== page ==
The Lindisfarne Gospels
“The Holy Island of Lindisfarne is a tidal island off the north-east coast of England. It is also known just as Holy Island. It constitutes the civil parish of Holy Island in Northumberland. Holy Island has a recorded history from the 6th century. It was an important centre of Celtic Christianity under Saints Aidan of Lindisfarne, Cuthbert, Eadfrith of Lindisfarne and Eadberht of Lindisfarne. After Viking invasions and the Norman conquest of England a priory was re-established. A small castle was built on the island in 1550”. (Wiki)
“The Lindisfarne Gospels, one of the most magnificent manuscripts of the early Middle Ages, was written and decorated at the end of the 7th century by the monk Eadfrith, who became Bishop of Lindisfarne in 698 and died in 721.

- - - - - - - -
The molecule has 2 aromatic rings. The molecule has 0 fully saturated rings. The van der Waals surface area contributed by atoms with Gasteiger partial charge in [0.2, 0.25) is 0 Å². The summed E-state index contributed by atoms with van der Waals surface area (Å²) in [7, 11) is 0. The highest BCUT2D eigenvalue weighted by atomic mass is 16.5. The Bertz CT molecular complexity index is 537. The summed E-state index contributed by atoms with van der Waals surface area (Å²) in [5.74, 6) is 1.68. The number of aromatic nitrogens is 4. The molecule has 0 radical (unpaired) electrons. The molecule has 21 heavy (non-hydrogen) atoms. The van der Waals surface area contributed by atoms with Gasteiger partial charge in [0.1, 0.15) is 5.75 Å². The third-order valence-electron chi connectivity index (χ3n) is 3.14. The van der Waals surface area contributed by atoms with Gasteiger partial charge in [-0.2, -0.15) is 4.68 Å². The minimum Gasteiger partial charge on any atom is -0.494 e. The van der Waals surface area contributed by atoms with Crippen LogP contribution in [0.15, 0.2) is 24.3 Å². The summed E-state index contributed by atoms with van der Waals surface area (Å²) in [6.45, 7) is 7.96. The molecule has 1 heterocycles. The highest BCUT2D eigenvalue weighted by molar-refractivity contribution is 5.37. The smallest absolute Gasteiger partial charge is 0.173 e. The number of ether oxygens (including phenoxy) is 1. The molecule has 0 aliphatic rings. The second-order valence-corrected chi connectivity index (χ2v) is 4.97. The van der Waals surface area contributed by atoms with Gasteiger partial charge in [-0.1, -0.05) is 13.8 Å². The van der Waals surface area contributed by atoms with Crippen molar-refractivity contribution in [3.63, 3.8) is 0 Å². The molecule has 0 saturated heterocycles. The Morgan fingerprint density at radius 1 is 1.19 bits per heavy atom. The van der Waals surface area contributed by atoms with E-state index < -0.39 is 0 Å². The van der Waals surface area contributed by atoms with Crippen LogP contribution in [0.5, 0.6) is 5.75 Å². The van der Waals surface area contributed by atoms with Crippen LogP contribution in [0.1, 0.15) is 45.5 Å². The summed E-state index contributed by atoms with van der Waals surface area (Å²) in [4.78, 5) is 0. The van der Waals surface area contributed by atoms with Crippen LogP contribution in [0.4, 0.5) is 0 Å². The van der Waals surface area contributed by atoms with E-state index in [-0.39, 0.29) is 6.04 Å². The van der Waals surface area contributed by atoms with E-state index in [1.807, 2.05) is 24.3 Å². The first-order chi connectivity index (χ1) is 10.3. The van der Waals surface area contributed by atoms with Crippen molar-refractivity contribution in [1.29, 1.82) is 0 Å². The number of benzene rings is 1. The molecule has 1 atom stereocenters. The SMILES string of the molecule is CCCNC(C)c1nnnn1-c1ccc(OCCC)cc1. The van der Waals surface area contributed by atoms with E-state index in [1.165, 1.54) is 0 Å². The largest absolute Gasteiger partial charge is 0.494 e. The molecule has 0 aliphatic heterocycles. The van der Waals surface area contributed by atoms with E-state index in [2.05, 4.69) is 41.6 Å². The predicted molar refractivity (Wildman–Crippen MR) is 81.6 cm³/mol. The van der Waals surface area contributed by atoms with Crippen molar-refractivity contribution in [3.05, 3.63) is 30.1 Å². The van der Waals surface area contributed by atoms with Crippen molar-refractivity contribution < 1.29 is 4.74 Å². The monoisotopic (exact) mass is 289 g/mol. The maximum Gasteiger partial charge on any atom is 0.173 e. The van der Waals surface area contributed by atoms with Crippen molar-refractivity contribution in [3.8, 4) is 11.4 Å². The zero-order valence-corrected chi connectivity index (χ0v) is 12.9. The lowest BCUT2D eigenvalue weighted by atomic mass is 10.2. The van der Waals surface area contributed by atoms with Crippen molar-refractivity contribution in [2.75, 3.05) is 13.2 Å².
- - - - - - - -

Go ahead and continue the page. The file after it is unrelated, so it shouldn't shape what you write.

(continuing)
“Its original leather binding, long since lost, was made by Ethelwald, who succeeded Eadfrith as bishop, and was decorated with jewels and precious metals later in the 8th century by Billfrith the Anchorite.
“The Latin text of the Gospels is translated word by word in an Old English gloss, the earliest surviving example of the Gospel text in any form of the English language, it was added between the lines in the mid 10th century by Aldred, Provost of Chester-le-Street.
“Today the manuscript is once again bound in silver and jewels, in covers made in 1852 at the expense of Edward Maltby, Bishop of Durham. The design is based on motifs drawn from the decoration of the manuscript itself.”
“Women write her-story, men write his-story”